This Being governs all things, not as the soul of the world, but as Lord over all; and on account of his dominion he is wont to be called Lord God (greek), or Universal Ruler; for God is a relative word, and has a respect to servants; and Deity is the dominion of God not over his own body, as those imagine who fancy God to be the soul of the world, but over servants. The Supreme God is a Being eternal, infinite, absolutely perfect; but a being, however perfect, without dominion, cannot be said to be Lord God; for we say, my God, your God, the God of Israel, the God of Gods, and Lord of Lords; but we do not say, my Eternal, your Eternal, the Eternal of Israel, the Eternal of Gods; we do not say, my Infinite, or my Perfect: these are titles which have no respect to servants. The word God usually signifies Lord; 1 but every lord is not a God. It is the dominion of a spiritual being which constitutes a God: a true, supreme, or imaginary dominion makes a true, supreme, or imaginary God. And from his true dominion it follows that the true God is a living, intelligent, and powerful Being; and, from his other perfections, that he is supreme, or most perfect. He is eternal and infinite, omnipotent and omniscient; that is, his duration reaches from eternity to eternity; his presence from infinity to infinity; he governs all things, and knows all things that are or can be done. He is not eternity and infinity, but eternal and infinite; he is not duration or space, but he endures and is present. He endures forever, and is everywhere present; and, by existing always and everywhere, he constitutes duration and space. Since every particle of space is always, and every indivisible moment of duration is everywhere, certainly the Maker and Lord of all things cannot be never and nowhere. Every soul that has perception is, though in different times and in different organs of sense and motion, still the same indivisible person. There are given successive parts in duration, coexistent parts in space, but neither the one nor the other in the person of a man, or his thinking principle; and much less can they be found in the thinking substance of God. Every man, so far as he is a thing that has perception, is one and the same man during his whole life, in all and each of his organs of sense. God is the same God, always and everywhere. He is omnipresent not virtually only, but also substantially; for virtue cannot subsist without substance. In him2 are all things contained and moved; yet neither affects the other: God suffers nothing from the motion of bodies; bodies find no resistance from the omnipresence of God. It is allowed by all that the Supreme God exists necessarily; and by the same necessity he exists always and everywhere. Whence also he is all similar, all eye, all ear, all brain, all arm, all power to perceive, to understand, and to act; but in a manner not at all human, in a manner not at all corporeal, in a manner utterly unknow'n to us. As a blind man has no idea of colors, so have we no idea of the manner by which the all-wise God perceives and understands all things. He is utterly void of all body and bodily figure, and can therefore neither be seen, nor heard, nor touched; nor ought he to be worshipped under the representation of any corporeal thing. We have ideas of his attributes, but what the real substance of anything is we know not. In bodies, we see only their figures and colors, we hear only the sounds, we touch only their outward surfaces, we smell only the smells, and taste the savors; but their inward substances are not to be known either by our senses, or by any reflex act of our minds: much less, than, have we any idea of the substance of God. We know him only by his most wise and excellent contrivances of things, and final causes; we admire him for his perfections; but we reverence and adore him on account of his dominion: for we adore him as his servants; and a god without dominion, providence, and final causes, is nothing else but Fate and Nature. Blind metaphysical necessity, which is certainly the same always and everywhere, could produce no variety of things. All that diversity of natural things which we find suited to different times and places could arise from nothing but the ideas and will of a Being necessarily existing. But, by way of allegory, God is said to see, to speak, to laugh, to love, to hate, to desire, to give, to receive, to rejoice, to be angry, to fight, to frame, to work, to build; for all our notions of God are taken from the ways of mankind by a certain similitude, which, though not perfect, has some likeness, however. And thus much concerning God; to discourse of whom from the appearances of things, does certainly belong to natural philosophy.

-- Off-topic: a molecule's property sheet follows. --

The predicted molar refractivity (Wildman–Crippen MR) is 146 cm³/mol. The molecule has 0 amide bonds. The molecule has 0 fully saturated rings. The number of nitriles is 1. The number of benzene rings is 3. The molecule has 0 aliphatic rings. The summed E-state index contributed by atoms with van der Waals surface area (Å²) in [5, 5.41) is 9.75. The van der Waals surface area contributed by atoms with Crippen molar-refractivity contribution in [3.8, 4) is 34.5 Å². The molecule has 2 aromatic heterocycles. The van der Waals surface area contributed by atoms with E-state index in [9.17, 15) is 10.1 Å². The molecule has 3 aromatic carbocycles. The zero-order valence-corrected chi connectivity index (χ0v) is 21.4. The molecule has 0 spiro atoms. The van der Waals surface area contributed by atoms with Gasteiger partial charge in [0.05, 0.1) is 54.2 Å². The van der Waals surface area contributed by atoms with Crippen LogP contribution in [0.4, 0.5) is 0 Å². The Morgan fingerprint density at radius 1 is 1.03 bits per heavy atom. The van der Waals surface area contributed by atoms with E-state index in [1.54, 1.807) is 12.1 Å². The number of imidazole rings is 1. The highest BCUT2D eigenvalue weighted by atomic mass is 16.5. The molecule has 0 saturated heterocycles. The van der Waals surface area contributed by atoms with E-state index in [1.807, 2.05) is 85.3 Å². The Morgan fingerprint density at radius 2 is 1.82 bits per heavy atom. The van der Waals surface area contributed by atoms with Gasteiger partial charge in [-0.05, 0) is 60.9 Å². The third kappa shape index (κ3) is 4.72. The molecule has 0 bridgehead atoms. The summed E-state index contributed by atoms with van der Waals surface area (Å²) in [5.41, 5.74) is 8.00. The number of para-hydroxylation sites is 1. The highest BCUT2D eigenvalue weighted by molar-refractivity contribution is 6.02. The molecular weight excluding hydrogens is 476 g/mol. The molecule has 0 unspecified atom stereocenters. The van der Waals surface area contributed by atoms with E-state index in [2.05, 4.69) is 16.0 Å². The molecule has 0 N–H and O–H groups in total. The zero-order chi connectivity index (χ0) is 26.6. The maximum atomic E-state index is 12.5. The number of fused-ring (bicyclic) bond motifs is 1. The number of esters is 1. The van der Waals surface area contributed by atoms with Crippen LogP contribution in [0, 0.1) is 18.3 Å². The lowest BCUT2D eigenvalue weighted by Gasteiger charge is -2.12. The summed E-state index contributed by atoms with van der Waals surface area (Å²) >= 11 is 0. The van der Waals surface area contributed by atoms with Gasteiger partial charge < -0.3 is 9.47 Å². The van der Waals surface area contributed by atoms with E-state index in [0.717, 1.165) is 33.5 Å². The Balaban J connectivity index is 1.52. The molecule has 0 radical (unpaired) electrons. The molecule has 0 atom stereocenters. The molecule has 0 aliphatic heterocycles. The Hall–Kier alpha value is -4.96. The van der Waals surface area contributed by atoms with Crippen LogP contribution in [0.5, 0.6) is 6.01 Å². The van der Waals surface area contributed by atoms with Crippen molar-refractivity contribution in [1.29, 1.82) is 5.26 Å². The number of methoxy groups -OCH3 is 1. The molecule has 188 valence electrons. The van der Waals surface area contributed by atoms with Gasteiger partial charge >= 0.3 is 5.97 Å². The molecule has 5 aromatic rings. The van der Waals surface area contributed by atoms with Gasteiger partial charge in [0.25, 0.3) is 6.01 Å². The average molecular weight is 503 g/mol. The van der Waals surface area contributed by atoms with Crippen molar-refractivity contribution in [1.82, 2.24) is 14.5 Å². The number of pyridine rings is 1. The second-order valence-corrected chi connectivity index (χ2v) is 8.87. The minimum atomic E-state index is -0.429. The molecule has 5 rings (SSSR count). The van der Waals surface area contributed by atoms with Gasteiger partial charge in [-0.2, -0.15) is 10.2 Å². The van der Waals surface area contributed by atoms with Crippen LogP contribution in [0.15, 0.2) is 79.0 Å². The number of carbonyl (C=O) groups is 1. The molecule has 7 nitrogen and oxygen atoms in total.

Hitherto we have explained the phenomena of the heavens and of our sea by the power of gravity, but have not yet assigned the cause of this power. This is certain, that it must proceed from a cause that penetrates to the very centres of the sun and planets, without suffering the least diminution of its force; that operates not according to the quantity of the surfaces of the particles upon which it acts (as mechanical causes used to do), but according to the quantity of the solid matter which they contain, and propagates its virtue over all sides to immense distances, decreasing always as the inverse square of the distances. Gravitation towards the sun is made up out of the gravitations towards the several particles of which the body of the sun is composed; and in receding from the sun decreases accurately as the inverse square of the distances as far as the orbit of Saturn, as evidently appears from the quiescence of the aphelion of the planets; nay, and even to the remotest aphelion of the comets, if those aphelions are also quiescent. But hitherto I have not been able to discover the cause of those properties of gravity from phenomena, and I frame no hypotheses; for whatever is not deduced from the phenomena is to be called an hypothesis; and hypotheses, whether metaphysical or physical, whether of occult qualities or mechanical, have no place in experimental philosophy. In this philosophy particular propositions are inferred from the phenomena, and afterwards rendered general by induction. Thus it was that the impenetrability, the mobility, and the impulsive force of bodies, and the laws of motion and of gravitation, were discovered. And to us it is enough that gravity does really exist, and act according to the laws which we have explained, and abundantly serves to account for all the motions of the celestial bodies, and of our sea.
What was it that Sir Isaac
was attempting to impart here at the end of his opus magnum?
A simple statement of faith, or something more encompassing in addition?
2. This was the opinion of the ancients. So Pythagoras, in Cicero De natura deorum i. Thales, Anaxagoras, Virgil, in Georgics iv. 220; and Aeneid vi. 721. Philo, Allegories, at the beginning of Book I. Aratus, in his Phenomena, at the beginning. So also the sacred writers: as St. Paul, in Acts, 17.27, 28. St. John's Gospel, 14.2. Moses, in Deuteronomy, 4.39; and 10.14. David, in Psalms, 139.7,8,9. Solomon, in I Kings, 8~7. Job, 22.12,13,14. Jeremiah, 23.23,24. The idolaters supposed the sun, moon, and stars, the souls of men, and other parts of the world, to be parts of the Supreme God, and therefore to be worshipped; but erroneously.]